I have my tea and cake with a woman sitting alone. She appears a commanding sort of person, with a sour face and a cane. She uses the cane to point at people and things, as she tells me the story of her history with the church. She has been a parishioner here since she was a child. I have no trouble imagining her as a girl. A little queen I think, bossy and demanding. Probably not well-liked. Even today, despite her long history here, she is isolated, set apart from the other churchwomen who are humming like bees among the cakes and kettles.
Her legs, I see, are elephantine, underneath the white tablecloth. There is a second cane leaning against the windowpane behind us. She can no doubt hardly walk, and so she is parked here, at a table with a view, attracting the newcomers. I only half-listen to her, as I am distracted by the possibility of the priest and taken back in time by the familiar smell of the church hall, a smell of old carpets mixed with questions and dust, that reminds me of Sunday school.
We were United Church of Canada and my brother and I attended Sunday school mainly for the colouring. I particularly liked colouring pictures of Jesus, his hair always brown, and his robes always blue. As I listen to this bitter matron tell her stories of devotion to the Guild and to god, I am back in the basement of our plain white United Church, all square angles and freedom from decoration. The framed picture of Jesus, looking like a Hollywood star with sad eyes, smiles down at me.
The priest did not appear, and I stayed long enough to eat a second plate of strawberry shortcake and to fetch and carry for my lame companion. I attempted to do so with kindness, although I could see how easily tiresome this could become, and how the church ladies must be worn out from decades of being bossed about, long before the legs were swollen and the canes became instruments of direction. How strained their kindness must become.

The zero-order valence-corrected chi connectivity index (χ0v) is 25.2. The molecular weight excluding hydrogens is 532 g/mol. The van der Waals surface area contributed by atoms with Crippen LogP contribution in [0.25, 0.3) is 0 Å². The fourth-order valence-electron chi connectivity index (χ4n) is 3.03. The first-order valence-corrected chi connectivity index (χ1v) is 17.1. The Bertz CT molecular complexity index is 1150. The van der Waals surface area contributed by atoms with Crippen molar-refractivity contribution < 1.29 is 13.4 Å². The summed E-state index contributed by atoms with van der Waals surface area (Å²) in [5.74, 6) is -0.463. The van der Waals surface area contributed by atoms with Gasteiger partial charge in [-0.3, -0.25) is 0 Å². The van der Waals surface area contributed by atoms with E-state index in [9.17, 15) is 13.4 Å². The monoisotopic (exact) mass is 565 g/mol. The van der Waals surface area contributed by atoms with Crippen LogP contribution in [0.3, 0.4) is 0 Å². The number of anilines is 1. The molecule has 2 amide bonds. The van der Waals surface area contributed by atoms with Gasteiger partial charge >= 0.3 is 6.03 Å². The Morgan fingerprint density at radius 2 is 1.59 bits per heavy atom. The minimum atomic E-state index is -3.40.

Later that summer, I drove past the church again. Sitting in full lotus position on the stoop in front of the wide, brown doors was a yogi. It was a hot day, and the yogi sat in full regalia on the hot cement. Bedecked in crimson, orange and gold, wizened brown face turned to the sun, matted grey hair braided and wrapped in beads and cloth, he sat in silent contemplation.
Could I be sure of what I had seen? I wheeled around, turned back and parked my car at the far end of the empty lot.
The pavement steamed, and the dark yogi made no notice of me. An offering seemed called for. In my car there is only an unopened bottle of Evian water, and a package of Twizzlers. I make my offering and receive a small brown smile. No words pass between us.
I did not drive back past the church again that day, afraid I would see only the brown doors closed, and a water bottle and unopened package of candy littering the step.
What do they want from me, these holy men in their bold robes? I know what I want from them. I want to pour my doubts into them, and have my sins washed away like a holy blessed dream.
Instead I offer bottled water, candy, and a bent sort of kindness to crippled strangers. I have yet to see again that white-robed priest or glorious yogi, the light and dark of the same coin.
Much later, I attended this church to comfort a friend who’d lost her mother. The church itself, once you pass through the dark vestibule is a small chamber of wood and sunbeams. Diamond-paned windows shine perfect light onto the oaken altar. The brass eagle lectern gleams. Angels and ghosts breathe themselves into the corners of the arched ceiling, while the clergy who presides over the service, a straightforward portly woman, offers fond words about the departed into the sacred air.
As I left the church that day, I looked up to the belfry, and saw a winter sparrow dart across the sky.